Education Home Visiting Expands in Florida
Innovative Program that Connects Trained Educators to At-Risk Families to Nearly Double in Florida
Home Instruction for Parents of Preschool Youngsters Aims to Improve Reading, Math Skills for 3-to-5 Year Olds
TAMPA, Fla.—Oct. 14, 2014—An evidence-based education initiative that already operates in 11 communities throughout Florida will soon add 10 more counties, thanks to an increase in state funding.
Home Instruction for Parents of Preschool Youngsters (www.hippyusa.org) is a non-profit that helps underserved families prepare their children for success in school and offers the service at no charge.
The new programs are located in the following counties: Escambia, Franklin, Gadsden, Hamilton, Hardee, Madison, Miami-Dade, Putnam, Wakulla and Washington.
Parents in these communities will be able to request extra help assisting their young children with reading and math lessons. Then, HIPPY will provide books, learning activities and training to support them.
Independent research shows that HIPPY increases student achievement scores and makes families stronger. This also provides a return-on-investment, because 3-to-5 year olds in the program will need fewer remedial services as they go through the education system.
The Florida Department of Education’s Office of Early Learning has allocated $2.5 million for the HIPPY expansion in 2014–15 in addition to $1.4 million for existing program sites.
“Parents are their child’s first teacher, so giving them the tools, skills and confidence they need to work with their children in the home makes sense,” says Shan Goff, executive director of the Office of Early Learning, Florida Department of Education. “HIPPY has been helping us do that in Florida since 1997. The program works, and we are pleased to be able to expand it to other counties.”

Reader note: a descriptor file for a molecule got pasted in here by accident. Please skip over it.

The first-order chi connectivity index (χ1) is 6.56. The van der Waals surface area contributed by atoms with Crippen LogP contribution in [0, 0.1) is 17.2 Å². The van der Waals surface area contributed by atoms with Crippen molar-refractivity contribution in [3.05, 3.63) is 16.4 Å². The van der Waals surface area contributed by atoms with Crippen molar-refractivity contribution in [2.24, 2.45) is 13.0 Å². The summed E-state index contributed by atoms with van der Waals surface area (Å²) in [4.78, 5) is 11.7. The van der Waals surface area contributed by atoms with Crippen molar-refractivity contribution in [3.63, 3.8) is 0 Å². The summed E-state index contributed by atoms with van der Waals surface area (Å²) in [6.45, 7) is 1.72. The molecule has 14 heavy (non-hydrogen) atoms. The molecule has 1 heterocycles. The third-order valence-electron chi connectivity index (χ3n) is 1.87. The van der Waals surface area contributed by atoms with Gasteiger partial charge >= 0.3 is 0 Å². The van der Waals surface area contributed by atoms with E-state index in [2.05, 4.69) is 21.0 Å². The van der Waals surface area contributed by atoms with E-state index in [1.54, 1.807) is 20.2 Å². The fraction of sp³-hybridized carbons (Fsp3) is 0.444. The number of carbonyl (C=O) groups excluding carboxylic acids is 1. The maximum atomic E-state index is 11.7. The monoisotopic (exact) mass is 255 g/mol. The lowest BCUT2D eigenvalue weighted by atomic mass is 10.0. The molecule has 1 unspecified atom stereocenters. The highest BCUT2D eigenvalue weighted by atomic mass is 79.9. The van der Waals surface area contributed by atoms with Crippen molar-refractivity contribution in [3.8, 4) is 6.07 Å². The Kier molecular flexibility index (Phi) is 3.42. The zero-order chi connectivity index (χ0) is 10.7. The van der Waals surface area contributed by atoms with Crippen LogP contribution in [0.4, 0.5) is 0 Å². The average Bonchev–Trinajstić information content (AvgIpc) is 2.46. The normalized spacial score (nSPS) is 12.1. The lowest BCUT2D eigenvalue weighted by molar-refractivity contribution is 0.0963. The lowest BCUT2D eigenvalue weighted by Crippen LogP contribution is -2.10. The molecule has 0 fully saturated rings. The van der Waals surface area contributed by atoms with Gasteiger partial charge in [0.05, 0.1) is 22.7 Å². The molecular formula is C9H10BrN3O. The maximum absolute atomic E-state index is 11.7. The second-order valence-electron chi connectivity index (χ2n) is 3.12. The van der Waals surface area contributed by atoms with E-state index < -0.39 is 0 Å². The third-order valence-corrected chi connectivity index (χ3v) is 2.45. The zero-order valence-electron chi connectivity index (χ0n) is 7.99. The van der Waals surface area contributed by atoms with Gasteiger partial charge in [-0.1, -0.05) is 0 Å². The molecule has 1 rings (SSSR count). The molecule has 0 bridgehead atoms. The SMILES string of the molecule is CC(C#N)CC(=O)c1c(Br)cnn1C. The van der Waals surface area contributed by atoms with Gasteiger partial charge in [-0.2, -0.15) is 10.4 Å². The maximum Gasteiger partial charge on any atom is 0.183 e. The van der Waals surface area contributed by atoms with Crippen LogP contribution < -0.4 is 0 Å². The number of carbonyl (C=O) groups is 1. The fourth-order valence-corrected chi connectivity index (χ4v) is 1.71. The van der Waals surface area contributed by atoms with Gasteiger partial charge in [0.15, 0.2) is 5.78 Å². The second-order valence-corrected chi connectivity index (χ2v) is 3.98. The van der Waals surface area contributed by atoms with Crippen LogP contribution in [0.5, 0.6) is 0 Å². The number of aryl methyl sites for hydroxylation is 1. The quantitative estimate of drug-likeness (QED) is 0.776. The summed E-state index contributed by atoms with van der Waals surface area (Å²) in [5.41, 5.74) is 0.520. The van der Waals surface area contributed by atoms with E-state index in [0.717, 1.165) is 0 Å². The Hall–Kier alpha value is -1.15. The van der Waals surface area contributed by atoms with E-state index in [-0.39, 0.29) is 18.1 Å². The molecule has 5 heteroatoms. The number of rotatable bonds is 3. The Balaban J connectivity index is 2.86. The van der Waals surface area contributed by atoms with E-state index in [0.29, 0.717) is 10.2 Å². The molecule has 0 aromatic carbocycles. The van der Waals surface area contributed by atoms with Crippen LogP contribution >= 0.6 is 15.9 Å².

The counties were selected for the program expansion based on these factors: geographical areas where children scored below 70 percent on the Early Childhood Observation System and Florida Assessments for Instruction in Reading, counties without an existing HIPPY program and counties located in “high-need” areas.
“Florida has made a very smart decision to invest in a program that has a legacy of bringing results to its taxpayers,” says Linda Frank, board chair, HIPPY USA. “America is falling behind in the education race, and experts say it’s a threat to our economy. HIPPY is an important way to help prepare Florida for the future.”
In the HIPPY model, community-based home visitors meet with parents in their homes to share books and early education learning activities one hour a week for 30 weeks per program year. Parents then spend time each day with their children using the HIPPY books and activity packets. In addition to home visits, programs also have regularly scheduled parent group meetings.
Additional HIPPY programs started this fall in Nevada, North Carolina and Texas.
Dr. Avima Lombard developed HIPPY in Israel in 1969 as a way to help immigrants and their children adjust to their new lives. It is currently implemented in 10 countries.
Home Instruction for Parents of Preschool Youngsters USA programs (www.hippyusa.org) focus on family literacy, school readiness and parent involvement. HIPPY helps parents prepare their preschool children to succeed in school. Currently, HIPPY serves more than 15,000 families in almost 140 communities across the country.